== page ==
Running into a scene that’s got everything except good light, Time for Plan B

In Equipment & Technique, Landscapes, ND Filters, Polarizing Filters, Scenes & Scenarios by Jeff Bartelt

I often find wonderful compositions that prompt me to set up my camera and then wait for better light. And then wait some more. Sometimes it’s the weather that isn’t quite right, but just as often it’s the color or quality of the light that isn’t working for me. Every serious photographer has experienced the frustration of spending a lot of time and treasure pursuing an exciting image that’s just not happening the way we visualized it. Or maybe we’ve just come upon the perfect composition but it’s the wrong time of day and we may never visit this spot again. What can we do when we have only a few minutes to get it right? I go to Plan B.

If you’ve done landscape photography long enough, you know this scenario is more the norm than the exception. It comes with the territory. But we’ve also learned through experience that in order to maximize our potential, we have to be willing to adapt and overcome. When I’m pressed to get the best image I can, but the light won’t fully cooperate, there is one piece of equipment I rely on to go the extra mile for me; my Singh-Ray Gold-N-Blue Polarizer. It’s almost magical how this little filter can take otherwise drab and lackluster light and make it sing. This is especially true with ‘golden hour’ light.

I had the opportunity to put this special filter to work again this past May on a trip to the Lake Superior North Shore. We had only 4 days to photograph and while the weather was fantastic, there was not much in the way of colorful natural light. I’m a golden-hour photographer and I’m crazy about color, therefore I decided it was time for Plan B. Time to see what the Gold-N-Blue could do.

I’ve been coming to the North Shore for many years and one of the most iconic symbols of this area is Split Rock Lighthouse. Now an historical site and state park, this lighthouse was built in 1910 and remained operational until 1969. It has become a symbol of Lake Superior and is probably one of the most photographed structures in the upper Midwest. For this reason it’s difficult to create unique compositions and great light becomes even more valuable.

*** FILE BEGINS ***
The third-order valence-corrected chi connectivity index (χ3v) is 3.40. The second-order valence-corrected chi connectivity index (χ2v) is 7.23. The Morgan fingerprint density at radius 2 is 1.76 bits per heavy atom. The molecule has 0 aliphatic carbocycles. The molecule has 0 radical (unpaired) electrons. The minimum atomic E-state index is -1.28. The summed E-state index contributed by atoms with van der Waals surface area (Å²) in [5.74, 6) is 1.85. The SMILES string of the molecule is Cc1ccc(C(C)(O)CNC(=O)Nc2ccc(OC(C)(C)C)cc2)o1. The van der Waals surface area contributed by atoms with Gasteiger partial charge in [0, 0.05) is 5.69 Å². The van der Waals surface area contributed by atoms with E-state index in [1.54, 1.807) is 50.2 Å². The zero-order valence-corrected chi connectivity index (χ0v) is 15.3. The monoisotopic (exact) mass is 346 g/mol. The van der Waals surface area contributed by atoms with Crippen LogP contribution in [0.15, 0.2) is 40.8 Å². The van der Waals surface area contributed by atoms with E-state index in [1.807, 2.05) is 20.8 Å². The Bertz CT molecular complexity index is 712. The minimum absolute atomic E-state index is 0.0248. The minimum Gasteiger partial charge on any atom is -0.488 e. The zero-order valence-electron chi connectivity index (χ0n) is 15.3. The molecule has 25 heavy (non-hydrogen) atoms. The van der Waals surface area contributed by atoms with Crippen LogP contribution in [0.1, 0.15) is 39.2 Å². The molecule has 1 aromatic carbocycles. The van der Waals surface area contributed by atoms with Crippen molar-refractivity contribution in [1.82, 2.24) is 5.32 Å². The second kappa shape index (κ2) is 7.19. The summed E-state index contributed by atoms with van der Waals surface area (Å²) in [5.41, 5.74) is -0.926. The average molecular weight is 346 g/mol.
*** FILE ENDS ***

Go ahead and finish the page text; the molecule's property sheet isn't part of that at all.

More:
“When I captured the image above, it was about 4 hours before sunset. This meant it was not textbook ‘golden hour’ and the sun was still fairly high in the sky. There was a hint of color but not nearly enough to satisfy my vision of the scene. Worse yet, on this trip, we were just passing through so there wasn’t time to wait for better light.

This image shows what the scene looked like straight out of the camera without using any filter. You can see a little color starting in the sky. The shadows, while not as long as at sunset, still show some contrast. There is also a bit of glare on the water and some all-around harshness in the scene. Overall though, it’s a beautiful composition just begging to be captured. It just needs some help with the lighting. Adding my Gold-N-Blue polarizer, I set it to produce more ‘gold’ tone but not enough to overpower the blues. I also wanted to smooth out the water and clouds to add a touch of serenity I always feel when visiting this spot, so I added a Singh-Ray Vari-ND (coupled with a Mor-Slo 5-stop ND filter) which combined to give me a 2-minute exposure. The result was the image seen at the top of this story. The Gold-N-Blue not only tamed the reflections and harshness, but it intensified the hint of color that was already there. The ‘gold’ magic from the filter effectively creates the ‘golden hour’ feel to the image at the top of this story. The slow shutter speed added the extra touch so it has a soft pastel quality. Thanks to the Gold-N-Blue, I was able to walk away from a rather dull afternoon with a keeper.

This experience repeated itself during the entire trip. The pair of images above again show how this wonder filter can transform the feel of a composition.

And what do we do when the inevitable happens? We arrived at the water’s edge in Grand Marais, MN, at about 4 pm to find generally harsh lighting conditions — and there’s no possibility of returning when it’s better. While the Gold-N-Blue can’t change the direction of the shadows, it can reduce some of the harshness and pull out a bit of those golden hour hues. The filter was again set with a mid ‘gold’ setting that still allowed the blue to come through. The result? An otherwise lifeless photo was given some real punch.

While it may be tempting to start thinking that the Gold-N-Blue can replace quality light altogether, a filter is only as good as the light it has to work with.A colorless scene will most likely not be a candidate for salvage, but quite honestly, if you are looking to bump up that golden hour feel in a less-than-perfect lighting situation, the Gold-N-Blue is a great option to have.

Photography has both a mechanical and an artistic side. It’s this combination that drew my interest and continues to hold it to this day. My concentration on lanscape photography is driven by its inherit unpredictability. Every shoot is different as you never know exactly what to expect. Creating a composition and then waiting for the weather, the colors, and the mood to be just right is an exciting challenge. Anticipating the possibilities makes the challenge irresistible, especially when I’ve got my Singh-Ray filters at my side.